Content or lesson goals are clearly outlined on the homepage of the course. They help clearly communicate the purpose of a lesson to students, and also help to keep the instructor on track.

I strived to create a course that was easily navigated, but that also included many different types of content, or activities. By mixing it up, I hoped to hold my student’s attention and make the learning process more exciting and meaningful, as opposed to a course they could blow through on auto-pilot. Every lesson provided ways to communicate with the teacher and classmates (through discussion boards, video hangouts or peer review), to interact with the content (through assignments, media boards and videos), and to assess and reflect on what was learned (through assessments including quizzes, assignment uploads and picture or video demonstrations). The mix of content was also intended to appeal to various learning strengths so that everyone could better understand and feel successful on portions of the content. I placed a special emphasis on assessment after reading Punya Mishra’s piece on assessment and online learning titled, “All you can cheat, the web & learning.” Punya Mishra inspired me to encourage open testing, where students have access to resources during assessments. I think it is important to make sure that students practice and know how to access and research information, and if we want them to do this, we need include it in our assessments. “That ability, to learn to assess different and large bodies of information, that may often contradict each other, is a critical skill and I am glad to learn of this effort,” (Mishra) and by including this as part of our assessments, we are making this skill a requirement and priority. All of my assessments are “open book” and allow access to information.  In fact, I encourage students to access the internet and dig through information while taking their assessments. All of my assessments also allow students the opportunity for re-submission until passing. I did this because I want students to review my feedback and their scores so that they can be reflective about their work, which ultimately grows their learning.

Once my course content was created, I turned my attention back to the user side of an online course. There was a clear need to explicitly outline the rules and expectations for the course. I also tried to think ahead about my guidelines for course completion, communication, professionalism, learning and assignment expectations. By stating these expectations from the start, I hoped that conflicts would be fewer and more easily solved. It is also important to take note of some of the issues that arise as the course happens, so that you can edit and evolve the expectations of the course. I also wanted to ensure that the course was individualized (made possible by the varying types of assignments and student choice over their work), personalized (made possible by providing comments and feedback to all students), and that I was following the Universal Design for Learning, UDL, guidelines. Taking a closer look at the UDL guidelines was most certainly something I wish I would have done from the beginning of the course creation. Instead, I heavily edited my course at the end to make sure I was meeting these expectations. For me, these guidelines brought to light the fact that some students will need more support throughout the course than others, and that I need to provide instruction for students in many fashions (using video, pictures, and text as opposed to just text). Everyone deserves the opportunity to be successful during this course, and it is my job as the creator and instructor to create an appropriate environment and experience for that intended outcome.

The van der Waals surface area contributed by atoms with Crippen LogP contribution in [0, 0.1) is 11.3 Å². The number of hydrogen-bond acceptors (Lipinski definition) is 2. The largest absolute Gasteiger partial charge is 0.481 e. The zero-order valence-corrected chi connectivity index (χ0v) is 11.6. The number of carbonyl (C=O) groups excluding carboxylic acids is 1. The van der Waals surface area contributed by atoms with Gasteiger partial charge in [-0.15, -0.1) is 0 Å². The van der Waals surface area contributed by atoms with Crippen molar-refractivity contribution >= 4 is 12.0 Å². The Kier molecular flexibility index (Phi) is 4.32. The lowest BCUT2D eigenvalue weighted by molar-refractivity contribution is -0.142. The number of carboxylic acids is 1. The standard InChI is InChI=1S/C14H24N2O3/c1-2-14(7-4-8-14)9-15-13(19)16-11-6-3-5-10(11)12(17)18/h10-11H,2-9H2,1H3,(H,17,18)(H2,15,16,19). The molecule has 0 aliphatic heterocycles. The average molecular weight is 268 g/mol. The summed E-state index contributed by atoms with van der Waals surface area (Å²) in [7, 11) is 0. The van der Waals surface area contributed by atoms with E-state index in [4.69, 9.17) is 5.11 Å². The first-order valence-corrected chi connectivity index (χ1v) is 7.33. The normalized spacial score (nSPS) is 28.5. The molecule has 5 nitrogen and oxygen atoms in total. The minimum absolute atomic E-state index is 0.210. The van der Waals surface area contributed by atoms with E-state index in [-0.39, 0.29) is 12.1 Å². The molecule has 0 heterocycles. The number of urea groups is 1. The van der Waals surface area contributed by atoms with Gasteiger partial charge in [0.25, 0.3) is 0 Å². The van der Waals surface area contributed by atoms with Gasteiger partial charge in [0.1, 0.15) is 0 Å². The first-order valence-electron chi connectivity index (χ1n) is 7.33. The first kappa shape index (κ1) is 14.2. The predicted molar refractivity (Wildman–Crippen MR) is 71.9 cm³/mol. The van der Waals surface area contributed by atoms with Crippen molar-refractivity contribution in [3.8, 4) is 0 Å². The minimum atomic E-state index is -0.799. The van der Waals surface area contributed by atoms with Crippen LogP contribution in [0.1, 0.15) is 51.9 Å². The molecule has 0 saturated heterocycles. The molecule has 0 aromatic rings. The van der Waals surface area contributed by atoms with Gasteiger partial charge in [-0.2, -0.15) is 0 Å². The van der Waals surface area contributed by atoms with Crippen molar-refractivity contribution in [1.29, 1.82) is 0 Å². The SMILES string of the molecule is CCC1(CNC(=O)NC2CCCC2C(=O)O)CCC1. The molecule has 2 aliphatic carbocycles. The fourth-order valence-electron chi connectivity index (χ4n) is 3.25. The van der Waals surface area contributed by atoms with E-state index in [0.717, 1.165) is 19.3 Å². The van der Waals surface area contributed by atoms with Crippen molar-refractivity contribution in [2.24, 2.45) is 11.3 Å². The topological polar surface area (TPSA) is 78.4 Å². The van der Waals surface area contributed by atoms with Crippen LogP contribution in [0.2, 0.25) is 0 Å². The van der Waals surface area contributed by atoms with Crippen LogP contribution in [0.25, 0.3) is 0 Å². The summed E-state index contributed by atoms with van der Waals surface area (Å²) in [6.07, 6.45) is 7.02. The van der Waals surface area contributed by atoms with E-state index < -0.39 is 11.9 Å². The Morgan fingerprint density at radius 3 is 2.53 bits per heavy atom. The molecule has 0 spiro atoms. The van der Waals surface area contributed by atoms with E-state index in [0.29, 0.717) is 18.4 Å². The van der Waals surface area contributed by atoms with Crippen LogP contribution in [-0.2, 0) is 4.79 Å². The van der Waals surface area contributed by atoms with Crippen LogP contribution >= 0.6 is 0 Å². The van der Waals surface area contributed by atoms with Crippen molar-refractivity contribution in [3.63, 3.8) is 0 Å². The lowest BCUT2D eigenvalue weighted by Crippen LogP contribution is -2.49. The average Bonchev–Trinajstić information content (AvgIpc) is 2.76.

There were a few overriding themes that guided my successful course making experience: planning, goal setting and reflection.You can never plan too much! You may not use all of your planning items, and plans can change over time, however, being overly prepared sure does not hurt the smoothness of the process. Setting goals keeps the vision and ideas in check. Setting goals ultimately helped guide my thinking and was a very large part of creating a coherent course that followed a logical path. Reflection is key before, during and after any course you create, and the revisions from that reflection will ultimately help to keep your course updated and more beneficial for learners over the years. I created content and then checked back over my work a few times using different self evaluating tools. Each time I went back, I found something I could improve on (even when I thought I was all done!). In short, your course is never totally complete and it is allowed to evolve over time! I hope some of my experiences can help guide others starting online courses. Best of luck fellow educators and online course creators! 

Sources

CAST (2018). Universal Design for Learning Guidelines version 2.2. Retrieved from http://udlguidelines.cast.org

International Society for Technology in Education. (2014). ISTE standards teachers. Retrieved from http://www.iste.org/standards/for-educators

Mishra, P. (2009, November 13). All you can cheat, the web and learning [Blog post]. Retrieved from http://www.punyamishra.com/2009/11/13/all-you-can-cheat-the-web-learning/

Watson, J., Pape, L., Murin, A., Gemin, B., & Vashaw, L. (2014). Keeping pace with K-12 digital learning: An annual report of policy and practice [Web report]. Evergreen Education Group.